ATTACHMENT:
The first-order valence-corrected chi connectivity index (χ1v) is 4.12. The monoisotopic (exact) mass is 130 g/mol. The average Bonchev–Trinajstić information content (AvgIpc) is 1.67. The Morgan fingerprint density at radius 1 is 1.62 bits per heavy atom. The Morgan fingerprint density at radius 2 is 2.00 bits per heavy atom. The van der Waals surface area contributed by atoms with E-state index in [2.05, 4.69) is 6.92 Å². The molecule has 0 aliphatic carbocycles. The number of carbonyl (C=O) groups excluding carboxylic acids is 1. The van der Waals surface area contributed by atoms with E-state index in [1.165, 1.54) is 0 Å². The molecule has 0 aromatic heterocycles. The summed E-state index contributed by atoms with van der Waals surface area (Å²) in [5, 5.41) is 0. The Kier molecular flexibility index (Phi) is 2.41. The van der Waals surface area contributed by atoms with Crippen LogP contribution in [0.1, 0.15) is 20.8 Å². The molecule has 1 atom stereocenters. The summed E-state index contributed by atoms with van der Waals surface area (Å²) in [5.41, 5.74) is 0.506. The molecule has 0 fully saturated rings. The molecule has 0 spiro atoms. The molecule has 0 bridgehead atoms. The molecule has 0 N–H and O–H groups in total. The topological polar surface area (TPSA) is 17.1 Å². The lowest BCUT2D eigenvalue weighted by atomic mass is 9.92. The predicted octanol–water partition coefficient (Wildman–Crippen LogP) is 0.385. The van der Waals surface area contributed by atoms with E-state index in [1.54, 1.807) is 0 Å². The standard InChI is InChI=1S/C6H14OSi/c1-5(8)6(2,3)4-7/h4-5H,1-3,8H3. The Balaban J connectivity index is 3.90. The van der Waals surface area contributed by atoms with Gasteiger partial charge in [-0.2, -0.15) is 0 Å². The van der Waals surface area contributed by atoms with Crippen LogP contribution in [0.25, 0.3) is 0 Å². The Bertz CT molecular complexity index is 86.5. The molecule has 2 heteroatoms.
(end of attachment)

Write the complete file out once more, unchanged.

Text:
The first-order valence-corrected chi connectivity index (χ1v) is 4.12. The monoisotopic (exact) mass is 130 g/mol. The average Bonchev–Trinajstić information content (AvgIpc) is 1.67. The Morgan fingerprint density at radius 1 is 1.62 bits per heavy atom. The Morgan fingerprint density at radius 2 is 2.00 bits per heavy atom. The van der Waals surface area contributed by atoms with E-state index in [2.05, 4.69) is 6.92 Å². The molecule has 0 aliphatic carbocycles. The number of carbonyl (C=O) groups excluding carboxylic acids is 1. The van der Waals surface area contributed by atoms with E-state index in [1.165, 1.54) is 0 Å². The molecule has 0 aromatic heterocycles. The summed E-state index contributed by atoms with van der Waals surface area (Å²) in [5, 5.41) is 0. The Kier molecular flexibility index (Phi) is 2.41. The van der Waals surface area contributed by atoms with Crippen LogP contribution in [0.1, 0.15) is 20.8 Å². The molecule has 1 atom stereocenters. The summed E-state index contributed by atoms with van der Waals surface area (Å²) in [5.41, 5.74) is 0.506. The molecule has 0 fully saturated rings. The molecule has 0 spiro atoms. The molecule has 0 bridgehead atoms. The molecule has 0 N–H and O–H groups in total. The topological polar surface area (TPSA) is 17.1 Å². The lowest BCUT2D eigenvalue weighted by atomic mass is 9.92. The predicted octanol–water partition coefficient (Wildman–Crippen LogP) is 0.385. The van der Waals surface area contributed by atoms with E-state index in [1.54, 1.807) is 0 Å². The standard InChI is InChI=1S/C6H14OSi/c1-5(8)6(2,3)4-7/h4-5H,1-3,8H3. The Balaban J connectivity index is 3.90. The van der Waals surface area contributed by atoms with Gasteiger partial charge in [-0.2, -0.15) is 0 Å². The van der Waals surface area contributed by atoms with Crippen LogP contribution in [0.25, 0.3) is 0 Å². The Bertz CT molecular complexity index is 86.5. The molecule has 2 heteroatoms.